General Motors has decided to defriend Facebook. The world’s biggest automaker decided to pull its ad campaigns from Facebook because their ads had little effect on consumers. The Wall Street Journal is reporting on the subject and quoting “people familiar with the matter”.
The advertising suspension comes just days before a Facebook IPO. The company is expected to go public this Friday with shares valued around $38 dollars each. This will make the company valuation around $100 billion dollars.
GM spokesman Pat Morrissey said that they are reassessing their Facebook ad campaigns but it is not because of any specific issue but an internal review they do on all their ad campaigns to determine which resonate best with their consumers.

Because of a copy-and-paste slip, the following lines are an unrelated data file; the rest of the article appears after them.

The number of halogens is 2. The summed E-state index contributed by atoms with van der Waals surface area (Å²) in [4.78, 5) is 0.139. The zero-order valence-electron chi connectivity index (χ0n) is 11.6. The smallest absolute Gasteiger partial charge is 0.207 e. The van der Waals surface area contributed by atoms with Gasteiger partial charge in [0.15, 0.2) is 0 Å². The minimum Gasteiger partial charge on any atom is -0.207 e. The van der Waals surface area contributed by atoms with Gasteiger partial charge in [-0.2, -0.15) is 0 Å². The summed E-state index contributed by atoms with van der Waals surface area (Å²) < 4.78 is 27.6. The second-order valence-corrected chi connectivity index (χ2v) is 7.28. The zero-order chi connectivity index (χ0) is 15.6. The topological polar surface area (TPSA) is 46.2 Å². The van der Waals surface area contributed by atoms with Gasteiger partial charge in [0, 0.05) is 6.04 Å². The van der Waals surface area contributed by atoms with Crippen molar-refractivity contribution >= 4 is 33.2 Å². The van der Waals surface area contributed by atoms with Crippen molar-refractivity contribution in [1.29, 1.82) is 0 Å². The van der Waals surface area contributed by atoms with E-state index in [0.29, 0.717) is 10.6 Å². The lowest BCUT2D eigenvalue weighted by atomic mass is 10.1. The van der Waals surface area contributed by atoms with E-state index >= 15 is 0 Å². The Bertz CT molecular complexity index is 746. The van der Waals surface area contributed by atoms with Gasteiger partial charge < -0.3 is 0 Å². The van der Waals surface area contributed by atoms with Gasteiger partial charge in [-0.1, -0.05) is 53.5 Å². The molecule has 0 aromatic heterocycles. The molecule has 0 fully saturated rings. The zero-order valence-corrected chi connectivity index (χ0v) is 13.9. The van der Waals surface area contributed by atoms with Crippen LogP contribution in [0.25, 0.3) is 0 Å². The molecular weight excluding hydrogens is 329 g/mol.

“We look at this with all media outlets, we look at the effectiveness. We move money around to various outlets.”
GM’s announcement adds credibility to those who say that Facebook and other tech giants are overvalued. More than 50 percent of Facebook users say they never click on Facebook’s sponsored ads, according to a recent Associated Press-CNBC poll. Also, only 12% of users say they would feel comfortable buying something over Facebook leading critics to question how the site can be monetized.
Facebook is way behind Google on ad penetration. Google ads have seven times the clickthrough rate of Facebook’s.
Facebook has struggled with a plan on how to turn their 900 million users into a steady long term cash cow. Many tech stocks blast into the market without proper plans on how to turn their platforms into revenue.